That is the case for me and Black Star Pastry‘s strawberry and watermelon cake.
The name of this cake would already leave heads spinning. Strawberry and watermelon, and throw rose into the mix? What a whimsical flavour combination! I have to say that I have not seen watermelon take center-stage of any cake prior to this one. I was excited to try this cake for myself to see if the flavours actually work.
Sadly, I do not live in Sydney and I can’t just hop over to Newtown to get a bite of this. The only way is to make one using the recipe that I’ve saved from Gourmet Traveller Australia magazine.
Though the recipe is pretty straightforward, I felt like I was wandering through a foreign territory; I had a vague idea of how it should look but had no clue how it should taste.
As I begin to assemble the cake, I realised that my almond dacquoise layer is thinner than it should be as I usually bake them thinner than suggested in this recipe. The flavours were pretty phenomenal though.
The moment I took a bite of the rosewater macerated watermelon, I knew that the cake would be more than just interesting. The hints of floral was seamless with the sweetness of the watermelon.
The cake in its entirety look simply stunning. It’s like a picture perfect afternoon cake. Its taste was beautiful too – a light, chewy almond cake with a light perfume of rose flavour running through the whole cake.
I am always a tad hesitant when it comes to rose flavoured cakes/baked goodies because of my terrifying encounters with bandung (a rose flavoured drink) or rose syrup when I was a kid. However, this cake is the exception; I have no reservations about the rose flavour in it.
It’s been barely a day since I made this cake but I’m all raring to make it once again!
Black Star Chris’ Strawberry and watermelon cake
Recipe adapted from Gourmet Traveller Australia
The recipe has been published in the Gourmet Traveller Australia magazine . I followed it pretty closely but I used the almond dacquoise recipe that I’m most familiar with -from my Le Cordon Bleu school days.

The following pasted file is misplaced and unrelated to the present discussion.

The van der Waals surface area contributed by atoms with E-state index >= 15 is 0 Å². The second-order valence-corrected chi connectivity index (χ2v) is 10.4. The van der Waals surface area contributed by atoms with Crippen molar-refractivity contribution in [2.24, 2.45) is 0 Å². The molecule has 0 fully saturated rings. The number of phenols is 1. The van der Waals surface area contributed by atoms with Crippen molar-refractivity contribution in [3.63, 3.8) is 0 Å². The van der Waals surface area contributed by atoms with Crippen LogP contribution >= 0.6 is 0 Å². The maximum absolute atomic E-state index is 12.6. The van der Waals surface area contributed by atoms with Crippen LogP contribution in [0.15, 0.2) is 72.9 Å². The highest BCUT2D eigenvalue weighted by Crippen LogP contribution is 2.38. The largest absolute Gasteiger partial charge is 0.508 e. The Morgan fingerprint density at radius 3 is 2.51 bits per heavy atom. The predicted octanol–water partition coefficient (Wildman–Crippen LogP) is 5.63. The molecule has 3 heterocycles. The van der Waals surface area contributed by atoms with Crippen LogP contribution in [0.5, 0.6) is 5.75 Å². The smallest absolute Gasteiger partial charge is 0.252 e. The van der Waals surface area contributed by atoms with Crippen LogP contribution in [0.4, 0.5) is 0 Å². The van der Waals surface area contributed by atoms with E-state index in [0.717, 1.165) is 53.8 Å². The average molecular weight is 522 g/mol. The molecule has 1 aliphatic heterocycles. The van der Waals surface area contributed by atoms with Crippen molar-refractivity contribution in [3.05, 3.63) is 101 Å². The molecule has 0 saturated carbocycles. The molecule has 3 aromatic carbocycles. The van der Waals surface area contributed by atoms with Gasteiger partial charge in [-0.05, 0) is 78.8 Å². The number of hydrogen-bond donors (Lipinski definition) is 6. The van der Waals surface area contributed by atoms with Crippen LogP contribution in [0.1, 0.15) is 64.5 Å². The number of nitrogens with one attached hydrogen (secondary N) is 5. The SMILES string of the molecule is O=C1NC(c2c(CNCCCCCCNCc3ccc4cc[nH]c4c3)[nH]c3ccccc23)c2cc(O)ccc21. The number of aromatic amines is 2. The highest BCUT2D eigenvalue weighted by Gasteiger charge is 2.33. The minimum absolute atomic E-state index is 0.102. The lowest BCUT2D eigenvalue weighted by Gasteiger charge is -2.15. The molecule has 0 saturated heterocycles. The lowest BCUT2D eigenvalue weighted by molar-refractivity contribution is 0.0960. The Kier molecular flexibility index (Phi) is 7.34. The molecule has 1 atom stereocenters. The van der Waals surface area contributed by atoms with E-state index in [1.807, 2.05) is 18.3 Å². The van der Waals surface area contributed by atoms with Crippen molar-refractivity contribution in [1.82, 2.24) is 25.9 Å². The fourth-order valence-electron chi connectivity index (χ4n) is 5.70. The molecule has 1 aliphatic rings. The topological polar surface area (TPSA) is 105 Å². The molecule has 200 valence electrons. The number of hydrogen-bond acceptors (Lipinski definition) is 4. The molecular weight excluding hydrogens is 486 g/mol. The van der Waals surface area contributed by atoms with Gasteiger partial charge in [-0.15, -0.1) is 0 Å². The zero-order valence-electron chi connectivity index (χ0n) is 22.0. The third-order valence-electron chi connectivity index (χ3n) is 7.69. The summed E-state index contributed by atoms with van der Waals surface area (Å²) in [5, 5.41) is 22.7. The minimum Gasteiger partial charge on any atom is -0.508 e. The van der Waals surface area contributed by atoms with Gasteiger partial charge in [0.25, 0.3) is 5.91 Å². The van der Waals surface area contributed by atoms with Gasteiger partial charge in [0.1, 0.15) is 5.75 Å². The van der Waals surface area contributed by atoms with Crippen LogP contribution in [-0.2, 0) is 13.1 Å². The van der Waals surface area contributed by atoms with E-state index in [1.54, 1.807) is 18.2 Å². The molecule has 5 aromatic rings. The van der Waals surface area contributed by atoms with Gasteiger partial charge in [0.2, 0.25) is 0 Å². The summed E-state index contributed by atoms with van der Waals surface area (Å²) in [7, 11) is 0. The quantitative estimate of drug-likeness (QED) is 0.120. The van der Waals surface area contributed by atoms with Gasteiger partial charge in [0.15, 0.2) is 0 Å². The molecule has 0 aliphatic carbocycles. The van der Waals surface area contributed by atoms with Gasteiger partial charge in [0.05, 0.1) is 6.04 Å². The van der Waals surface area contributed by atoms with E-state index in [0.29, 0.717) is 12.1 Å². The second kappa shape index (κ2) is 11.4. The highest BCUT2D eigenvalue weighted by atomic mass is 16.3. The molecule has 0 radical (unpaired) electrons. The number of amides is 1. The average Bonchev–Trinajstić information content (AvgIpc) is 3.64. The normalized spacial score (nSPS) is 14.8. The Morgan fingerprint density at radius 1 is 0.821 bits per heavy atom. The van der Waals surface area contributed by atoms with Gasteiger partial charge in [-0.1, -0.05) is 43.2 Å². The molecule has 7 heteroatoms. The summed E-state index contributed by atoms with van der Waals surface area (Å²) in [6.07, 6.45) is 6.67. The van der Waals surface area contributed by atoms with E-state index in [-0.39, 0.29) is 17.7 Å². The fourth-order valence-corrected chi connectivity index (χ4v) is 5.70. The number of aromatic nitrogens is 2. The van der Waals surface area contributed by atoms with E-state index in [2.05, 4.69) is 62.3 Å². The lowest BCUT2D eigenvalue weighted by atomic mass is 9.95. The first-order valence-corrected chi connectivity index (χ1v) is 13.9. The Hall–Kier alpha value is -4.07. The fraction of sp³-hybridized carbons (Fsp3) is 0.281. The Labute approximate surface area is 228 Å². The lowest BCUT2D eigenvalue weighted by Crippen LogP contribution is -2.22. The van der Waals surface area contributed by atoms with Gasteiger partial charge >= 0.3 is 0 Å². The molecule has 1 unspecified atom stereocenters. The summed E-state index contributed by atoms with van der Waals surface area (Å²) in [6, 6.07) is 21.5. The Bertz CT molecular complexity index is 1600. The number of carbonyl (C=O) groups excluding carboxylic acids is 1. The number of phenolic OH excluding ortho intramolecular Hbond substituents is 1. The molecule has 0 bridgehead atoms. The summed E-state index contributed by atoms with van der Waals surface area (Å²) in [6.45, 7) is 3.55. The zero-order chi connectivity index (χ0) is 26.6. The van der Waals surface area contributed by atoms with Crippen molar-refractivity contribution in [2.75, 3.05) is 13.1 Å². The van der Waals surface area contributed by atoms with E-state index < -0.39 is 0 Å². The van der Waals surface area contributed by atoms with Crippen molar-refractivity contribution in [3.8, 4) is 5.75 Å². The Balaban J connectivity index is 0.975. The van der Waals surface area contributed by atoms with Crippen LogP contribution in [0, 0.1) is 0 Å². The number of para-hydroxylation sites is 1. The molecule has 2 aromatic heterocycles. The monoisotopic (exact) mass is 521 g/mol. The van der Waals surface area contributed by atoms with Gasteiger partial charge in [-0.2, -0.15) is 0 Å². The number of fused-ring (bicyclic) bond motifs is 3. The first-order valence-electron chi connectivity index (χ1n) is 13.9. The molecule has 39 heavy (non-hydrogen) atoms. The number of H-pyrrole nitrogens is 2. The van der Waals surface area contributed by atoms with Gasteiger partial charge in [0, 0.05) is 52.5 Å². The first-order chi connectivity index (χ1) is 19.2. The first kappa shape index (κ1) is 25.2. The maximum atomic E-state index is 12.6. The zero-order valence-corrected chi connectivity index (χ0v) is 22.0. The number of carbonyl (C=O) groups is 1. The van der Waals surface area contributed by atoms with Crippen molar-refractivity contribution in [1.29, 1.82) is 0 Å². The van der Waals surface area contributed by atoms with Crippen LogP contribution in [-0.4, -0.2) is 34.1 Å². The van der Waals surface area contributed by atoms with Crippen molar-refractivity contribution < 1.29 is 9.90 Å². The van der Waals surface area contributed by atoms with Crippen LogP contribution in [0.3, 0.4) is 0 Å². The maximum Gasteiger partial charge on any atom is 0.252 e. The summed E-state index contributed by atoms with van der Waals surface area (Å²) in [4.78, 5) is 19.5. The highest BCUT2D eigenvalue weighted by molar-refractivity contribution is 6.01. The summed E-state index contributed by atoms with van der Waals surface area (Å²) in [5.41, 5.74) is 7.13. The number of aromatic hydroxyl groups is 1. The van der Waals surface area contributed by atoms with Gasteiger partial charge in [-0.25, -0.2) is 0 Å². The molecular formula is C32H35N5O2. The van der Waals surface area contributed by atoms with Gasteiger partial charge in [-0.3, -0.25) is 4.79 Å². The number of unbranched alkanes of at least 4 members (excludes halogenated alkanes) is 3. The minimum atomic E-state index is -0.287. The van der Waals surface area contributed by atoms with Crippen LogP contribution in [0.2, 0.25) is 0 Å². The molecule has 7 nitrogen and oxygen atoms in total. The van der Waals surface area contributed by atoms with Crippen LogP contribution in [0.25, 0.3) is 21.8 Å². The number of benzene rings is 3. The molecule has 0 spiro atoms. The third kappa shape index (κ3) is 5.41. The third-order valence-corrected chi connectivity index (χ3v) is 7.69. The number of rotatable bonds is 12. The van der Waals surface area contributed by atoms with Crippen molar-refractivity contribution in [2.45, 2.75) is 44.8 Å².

I have broken down the recipe into parts so it’s easier to read and follow. The almond dacquoise has to be quite thick if you refer to the picture in the magazine. My mistake was when I decided to split the mixture into two baking trays instead of one. The flavours of the cake was still wonderful but I think I ended up with a much shorter cake.
150g ground almond
150g icing sugar
225g egg whites, room temperature
128g caster sugar
Rose scented cream
300 ml double cream (at least 33% fat)
30 gm caster sugar
2 tbsp rosewater
250 gm seedless watermelon, thinly sliced, about 0.5cm
2 tbsp caster sugar
500g strawberries, halved/quartered
10-12 red seedless grapes, halved
2 tbsp caster sugar
40g ground almond
1 tbsp silvered pistachios (I used almonds instead because I didn’t have pistachios. Almond silvers work too but pistachios will give the cake that pop of colour.)
1 tbsp dried rose petals (optional)
1. For almond dacquoise: preheat oven to 200C. Sift together almond meal, icing sugar and cornflour in a bowl and whisk until uniform. In a separate grease-free bowl, prepare a meringue. Whisk the egg whites until soft peaks then gradually add in caster sugar and whisk until stiff peaks.
2. Gently fold in the almond meal mixture and transfer onto one large baking tray (30x40cm) lined with baking parchment and spread from end to end evenly with a palette knife. Bake for 10-12 minutes until golden brown and when it springs back to touch. Be careful not to overbake this as it will quickly turn into a large biscuit. Set aside to cool on a cooling rack before cutting and assembling.
2. Macerating the watermelon: Slice the watermelon about 0.5cm thickness and cut them into large rectangles as much as possible (this will help you form a neat layer on the cake later). Arrange watermelon slices in a single layer on a wire rack. Sprinkle with rosewater, then scatter the caster sugar over the watermelon slices. Stand to macerate (30 minutes), then pat dry with paper towels.
3. Meanwhile, for rose-scented cream, whisk cream and sugar in an electric mixer until soft peaks form, gradually add rosewater and whisk until stiff peaks form (do not over-whisk).
4. Assembling the cake: Cut the dacquoise layer into half and trim the sides so you get two neat, equal size rectangles. Spread one-third of rose cream evenly over one half of dacquoise, scatter with half the almond meal, then top it with a layer with watermelon slices. Do ensure that there are no gaps.
5. Scatter over remaining almond meal, spread over half remaining cream. Top with remaining dacquoise, spread over remaining cream and refrigerate until firm (1-2 hours).
6. Macerating the strawberries: Combine strawberries, remaining rosewater and remaining sugar in a bowl, toss to combine and set aside to macerate (15 minutes).
7. Dry the strawberries and arrange them on the top of cake, gently pushing into cream. Trim edges of cake, scatter over grapes, pistachios and petals, and serve.
*Storage tip: The cake is best eaten on the day it is made or the day after. You can keep it in an air tight container in the refrigerator.